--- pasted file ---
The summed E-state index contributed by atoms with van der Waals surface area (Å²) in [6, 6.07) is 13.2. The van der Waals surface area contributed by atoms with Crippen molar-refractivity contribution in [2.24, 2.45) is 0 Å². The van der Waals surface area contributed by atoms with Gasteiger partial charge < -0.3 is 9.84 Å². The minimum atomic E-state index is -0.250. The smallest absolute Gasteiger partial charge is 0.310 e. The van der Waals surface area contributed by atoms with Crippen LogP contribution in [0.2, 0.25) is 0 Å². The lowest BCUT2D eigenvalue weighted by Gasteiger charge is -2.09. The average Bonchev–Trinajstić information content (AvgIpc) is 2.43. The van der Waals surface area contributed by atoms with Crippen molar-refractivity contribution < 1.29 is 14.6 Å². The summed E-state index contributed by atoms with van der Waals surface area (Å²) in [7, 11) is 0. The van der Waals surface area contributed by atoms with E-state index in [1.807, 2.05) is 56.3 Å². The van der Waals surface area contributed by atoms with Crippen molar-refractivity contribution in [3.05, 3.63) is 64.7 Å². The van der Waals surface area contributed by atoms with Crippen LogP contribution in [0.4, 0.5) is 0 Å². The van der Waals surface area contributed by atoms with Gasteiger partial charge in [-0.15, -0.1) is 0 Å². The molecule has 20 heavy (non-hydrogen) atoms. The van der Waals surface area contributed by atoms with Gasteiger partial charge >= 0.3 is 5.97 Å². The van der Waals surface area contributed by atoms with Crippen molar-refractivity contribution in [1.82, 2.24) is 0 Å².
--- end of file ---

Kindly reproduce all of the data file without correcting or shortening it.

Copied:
The summed E-state index contributed by atoms with van der Waals surface area (Å²) in [6, 6.07) is 13.2. The van der Waals surface area contributed by atoms with Crippen molar-refractivity contribution in [2.24, 2.45) is 0 Å². The van der Waals surface area contributed by atoms with Gasteiger partial charge < -0.3 is 9.84 Å². The minimum atomic E-state index is -0.250. The smallest absolute Gasteiger partial charge is 0.310 e. The van der Waals surface area contributed by atoms with Crippen LogP contribution in [0.2, 0.25) is 0 Å². The lowest BCUT2D eigenvalue weighted by Gasteiger charge is -2.09. The average Bonchev–Trinajstić information content (AvgIpc) is 2.43. The van der Waals surface area contributed by atoms with Crippen molar-refractivity contribution < 1.29 is 14.6 Å². The summed E-state index contributed by atoms with van der Waals surface area (Å²) in [7, 11) is 0. The van der Waals surface area contributed by atoms with E-state index in [1.807, 2.05) is 56.3 Å². The van der Waals surface area contributed by atoms with Crippen molar-refractivity contribution in [3.05, 3.63) is 64.7 Å². The van der Waals surface area contributed by atoms with Crippen LogP contribution in [0.4, 0.5) is 0 Å². The van der Waals surface area contributed by atoms with Gasteiger partial charge in [-0.15, -0.1) is 0 Å². The molecule has 20 heavy (non-hydrogen) atoms. The van der Waals surface area contributed by atoms with Gasteiger partial charge >= 0.3 is 5.97 Å². The van der Waals surface area contributed by atoms with Crippen molar-refractivity contribution in [1.82, 2.24) is 0 Å².